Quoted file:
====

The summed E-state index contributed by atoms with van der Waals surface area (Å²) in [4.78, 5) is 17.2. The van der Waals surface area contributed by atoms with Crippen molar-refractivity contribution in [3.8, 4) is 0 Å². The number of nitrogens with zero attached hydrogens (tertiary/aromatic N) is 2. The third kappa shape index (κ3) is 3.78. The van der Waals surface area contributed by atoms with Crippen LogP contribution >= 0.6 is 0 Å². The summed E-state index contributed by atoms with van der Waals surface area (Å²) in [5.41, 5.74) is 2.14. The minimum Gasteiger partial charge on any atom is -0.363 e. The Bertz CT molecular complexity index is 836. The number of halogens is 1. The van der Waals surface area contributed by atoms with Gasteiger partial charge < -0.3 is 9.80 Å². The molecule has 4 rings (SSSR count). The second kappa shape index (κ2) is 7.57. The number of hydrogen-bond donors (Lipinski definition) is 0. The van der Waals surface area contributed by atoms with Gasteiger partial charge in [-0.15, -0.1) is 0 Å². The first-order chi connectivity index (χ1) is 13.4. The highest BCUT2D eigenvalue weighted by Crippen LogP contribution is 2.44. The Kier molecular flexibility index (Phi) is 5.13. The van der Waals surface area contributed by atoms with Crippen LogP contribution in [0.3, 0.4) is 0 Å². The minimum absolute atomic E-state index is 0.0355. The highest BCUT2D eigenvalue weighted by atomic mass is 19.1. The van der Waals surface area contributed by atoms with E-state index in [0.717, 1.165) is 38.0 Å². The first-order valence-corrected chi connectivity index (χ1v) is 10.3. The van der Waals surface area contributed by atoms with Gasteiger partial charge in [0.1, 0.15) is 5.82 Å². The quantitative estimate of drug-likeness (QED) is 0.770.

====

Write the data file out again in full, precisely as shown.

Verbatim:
The summed E-state index contributed by atoms with van der Waals surface area (Å²) in [4.78, 5) is 17.2. The van der Waals surface area contributed by atoms with Crippen molar-refractivity contribution in [3.8, 4) is 0 Å². The number of nitrogens with zero attached hydrogens (tertiary/aromatic N) is 2. The third kappa shape index (κ3) is 3.78. The van der Waals surface area contributed by atoms with Crippen LogP contribution >= 0.6 is 0 Å². The summed E-state index contributed by atoms with van der Waals surface area (Å²) in [5.41, 5.74) is 2.14. The minimum Gasteiger partial charge on any atom is -0.363 e. The Bertz CT molecular complexity index is 836. The number of halogens is 1. The van der Waals surface area contributed by atoms with Gasteiger partial charge < -0.3 is 9.80 Å². The molecule has 4 rings (SSSR count). The second kappa shape index (κ2) is 7.57. The number of hydrogen-bond donors (Lipinski definition) is 0. The van der Waals surface area contributed by atoms with Gasteiger partial charge in [-0.15, -0.1) is 0 Å². The first-order chi connectivity index (χ1) is 13.4. The highest BCUT2D eigenvalue weighted by Crippen LogP contribution is 2.44. The Kier molecular flexibility index (Phi) is 5.13. The van der Waals surface area contributed by atoms with Crippen LogP contribution in [0.3, 0.4) is 0 Å². The minimum absolute atomic E-state index is 0.0355. The highest BCUT2D eigenvalue weighted by atomic mass is 19.1. The van der Waals surface area contributed by atoms with E-state index in [0.717, 1.165) is 38.0 Å². The first-order valence-corrected chi connectivity index (χ1v) is 10.3. The van der Waals surface area contributed by atoms with Gasteiger partial charge in [0.1, 0.15) is 5.82 Å². The quantitative estimate of drug-likeness (QED) is 0.770.